Britain's radioactive lobsters upset Norway
Thursday 19 March 1998
In an official complaint to Michael Meacher, the environment minister, they say human health and the environment could be at risk from a 50-fold increase in some discharges over just four years.
Their joint demand for cuts in discharges, already rejected by Mr Meacher, follows similar complaints from the Irish government. It also follows a cull last month of seagulls and pigeons in the Sellafield area after their droppings were found to be radioactive.
Some of the heaviest concentrations found during investigations by the Norwegian Radiological Protection Board were in the claw and tail muscle of lobsters, parts which are usually eaten. However, much higher levels of radiation are allowed in British seafood.
The details were revealed in a written Parliamentary answer to Llew Smith, Labour MP for Blaenau Gwent, who has been campaigning on the issue.
Anna Lindh, chair of the Nordic Council of Environment Ministers and environment minister for Sweden, told Mr Meacher in a formal letter that the discharges were polluting some of the world's most valuable fishing grounds. Changes under consultation in Britain could result in even higher discharge levels from Sellafield, she said.
According to the Norwegian report, liquid discharges of a substance called Technetium-99 have increased to 50 times their 1994 level, while remaining well inside British safety levels. In the early 1990s, the waste was held back while a new processing plant was completed.
Ms Lindh's letter called for the discharges to be stopped. "The Nordic countries will closely follow the development of this issue," it said.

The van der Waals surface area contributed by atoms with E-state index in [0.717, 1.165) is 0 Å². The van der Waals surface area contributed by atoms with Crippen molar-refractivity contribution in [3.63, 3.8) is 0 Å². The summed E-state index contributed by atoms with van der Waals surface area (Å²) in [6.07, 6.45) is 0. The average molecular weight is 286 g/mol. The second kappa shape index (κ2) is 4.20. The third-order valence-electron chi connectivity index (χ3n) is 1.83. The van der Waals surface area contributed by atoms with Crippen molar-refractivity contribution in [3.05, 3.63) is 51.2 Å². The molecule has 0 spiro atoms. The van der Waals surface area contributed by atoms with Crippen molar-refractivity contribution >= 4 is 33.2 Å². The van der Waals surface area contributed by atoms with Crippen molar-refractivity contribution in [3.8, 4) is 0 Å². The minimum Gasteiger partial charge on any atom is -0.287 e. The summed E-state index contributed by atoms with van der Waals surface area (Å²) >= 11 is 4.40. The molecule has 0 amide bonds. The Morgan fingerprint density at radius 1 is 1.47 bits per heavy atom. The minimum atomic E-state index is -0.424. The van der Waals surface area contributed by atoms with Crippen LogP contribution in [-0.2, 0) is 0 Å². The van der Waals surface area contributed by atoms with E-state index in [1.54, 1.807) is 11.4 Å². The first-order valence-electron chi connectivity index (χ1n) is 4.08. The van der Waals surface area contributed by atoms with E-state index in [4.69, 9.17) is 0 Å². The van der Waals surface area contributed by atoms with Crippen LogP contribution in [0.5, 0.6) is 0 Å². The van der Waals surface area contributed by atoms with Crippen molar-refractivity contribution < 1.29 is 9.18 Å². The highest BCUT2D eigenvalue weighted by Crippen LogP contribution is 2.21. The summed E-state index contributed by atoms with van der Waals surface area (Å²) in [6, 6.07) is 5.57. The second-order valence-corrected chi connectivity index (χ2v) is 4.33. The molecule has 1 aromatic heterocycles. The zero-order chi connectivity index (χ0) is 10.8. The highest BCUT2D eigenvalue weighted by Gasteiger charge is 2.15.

Mr Meacher replied that the discharges were not radiologically significant either to humans or to other species. The proposed changes would actually lead to a cut in the levels rather than an increase, he said.
"I share the concern of the Nordic countries for protection of the marine environment. While I appreciate that the detection of any levels of radioactivity can give rise to concern, and there is never room for complacency, it is important to consider the radiological impact. The UK is rigorous in adhering to all of the international commitments which it enters into in the field of environmental radioactivity," he said.
Malaysia Airlines plane crash exposes alarming flaw in airline security: over one billion flights made last year without stolen-passport check
International Women's Day 2014: The shocking statistics that show why it is still so important
Teacher shows sex tape featuring herself to pupils during class by mistake
Swarm of killer bees sting woman 1,000 times
Dead woman's body found sitting in a car after six years after direct debits ran $54,000 bank account dry
Britain's top vet sparks controversy with call for ban on slashing animals' throats in 'ritual' slaughters for halal and kosher meat products
If you're horrified by a flame-roasted dog, you should be shocked at a hog roast
Poor 'live like animals' says Boris's privately educated sister after going on 'poverty safari'
Exclusive: Impact of immigrants on British workers ‘negligible’
Vince Cable: Teachers 'know absolutely nothing' about the world of work
Ukraine crisis: Russia pledges to 'retaliate against sanctions' as Ukrainian president says Crimea vote will not be recognised
- 1 International Women's Day 2014: The shocking statistics that show why it is still so important
- 2 Australian man Rod Sommerville reacts to bite from deadly snake by reaching for cold beer
- 3 Teacher shows sex tape featuring herself to pupils during class by mistake
- 4 Singapore sting: Sky-high prices are pushing locals to the edge of affordability
- 5 Swarm of killer bees sting woman 1,000 times
£120 - £130 per day: Randstad Education Group: Geography TeacherApril 2014Mate...
£17000 - £30000 per annum + Daily rate TBC: Randstad Education Reading: Teache...
£50 - £65 per day: Randstad Education Group: Secondary Teaching Assistant (EAL...
£55000 per annum + superb benefits: Pro-Recruitment Group: Want to work in a L...